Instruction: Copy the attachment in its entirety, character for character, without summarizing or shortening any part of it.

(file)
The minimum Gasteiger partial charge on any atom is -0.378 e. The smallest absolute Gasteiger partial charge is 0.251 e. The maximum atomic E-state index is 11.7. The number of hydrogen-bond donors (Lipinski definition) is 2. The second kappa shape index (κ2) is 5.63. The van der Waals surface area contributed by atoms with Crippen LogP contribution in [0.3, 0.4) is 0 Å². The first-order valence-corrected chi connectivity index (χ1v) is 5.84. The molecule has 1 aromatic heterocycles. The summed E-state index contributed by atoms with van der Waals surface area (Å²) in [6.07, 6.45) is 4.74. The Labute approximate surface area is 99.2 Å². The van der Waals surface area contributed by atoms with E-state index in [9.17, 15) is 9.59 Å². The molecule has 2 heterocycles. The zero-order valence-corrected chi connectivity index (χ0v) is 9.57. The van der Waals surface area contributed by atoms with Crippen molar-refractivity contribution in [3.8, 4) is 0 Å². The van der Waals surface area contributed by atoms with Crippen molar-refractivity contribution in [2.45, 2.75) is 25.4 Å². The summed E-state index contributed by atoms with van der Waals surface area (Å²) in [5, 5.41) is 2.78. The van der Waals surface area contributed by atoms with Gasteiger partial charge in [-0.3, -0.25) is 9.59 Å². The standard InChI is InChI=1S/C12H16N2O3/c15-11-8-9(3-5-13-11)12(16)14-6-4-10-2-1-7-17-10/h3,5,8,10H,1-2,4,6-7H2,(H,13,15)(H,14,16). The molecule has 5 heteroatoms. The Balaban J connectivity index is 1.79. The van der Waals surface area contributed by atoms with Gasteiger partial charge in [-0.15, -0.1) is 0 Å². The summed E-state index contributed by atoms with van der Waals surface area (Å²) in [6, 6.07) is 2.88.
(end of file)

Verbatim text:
The minimum Gasteiger partial charge on any atom is -0.378 e. The smallest absolute Gasteiger partial charge is 0.251 e. The maximum atomic E-state index is 11.7. The number of hydrogen-bond donors (Lipinski definition) is 2. The second kappa shape index (κ2) is 5.63. The van der Waals surface area contributed by atoms with Crippen LogP contribution in [0.3, 0.4) is 0 Å². The first-order valence-corrected chi connectivity index (χ1v) is 5.84. The molecule has 1 aromatic heterocycles. The summed E-state index contributed by atoms with van der Waals surface area (Å²) in [6.07, 6.45) is 4.74. The Labute approximate surface area is 99.2 Å². The van der Waals surface area contributed by atoms with E-state index in [9.17, 15) is 9.59 Å². The molecule has 2 heterocycles. The zero-order valence-corrected chi connectivity index (χ0v) is 9.57. The van der Waals surface area contributed by atoms with Crippen molar-refractivity contribution in [3.8, 4) is 0 Å². The van der Waals surface area contributed by atoms with Crippen molar-refractivity contribution in [2.45, 2.75) is 25.4 Å². The summed E-state index contributed by atoms with van der Waals surface area (Å²) in [5, 5.41) is 2.78. The van der Waals surface area contributed by atoms with Gasteiger partial charge in [-0.3, -0.25) is 9.59 Å². The standard InChI is InChI=1S/C12H16N2O3/c15-11-8-9(3-5-13-11)12(16)14-6-4-10-2-1-7-17-10/h3,5,8,10H,1-2,4,6-7H2,(H,13,15)(H,14,16). The molecule has 5 heteroatoms. The Balaban J connectivity index is 1.79. The van der Waals surface area contributed by atoms with Gasteiger partial charge in [-0.15, -0.1) is 0 Å². The summed E-state index contributed by atoms with van der Waals surface area (Å²) in [6, 6.07) is 2.88.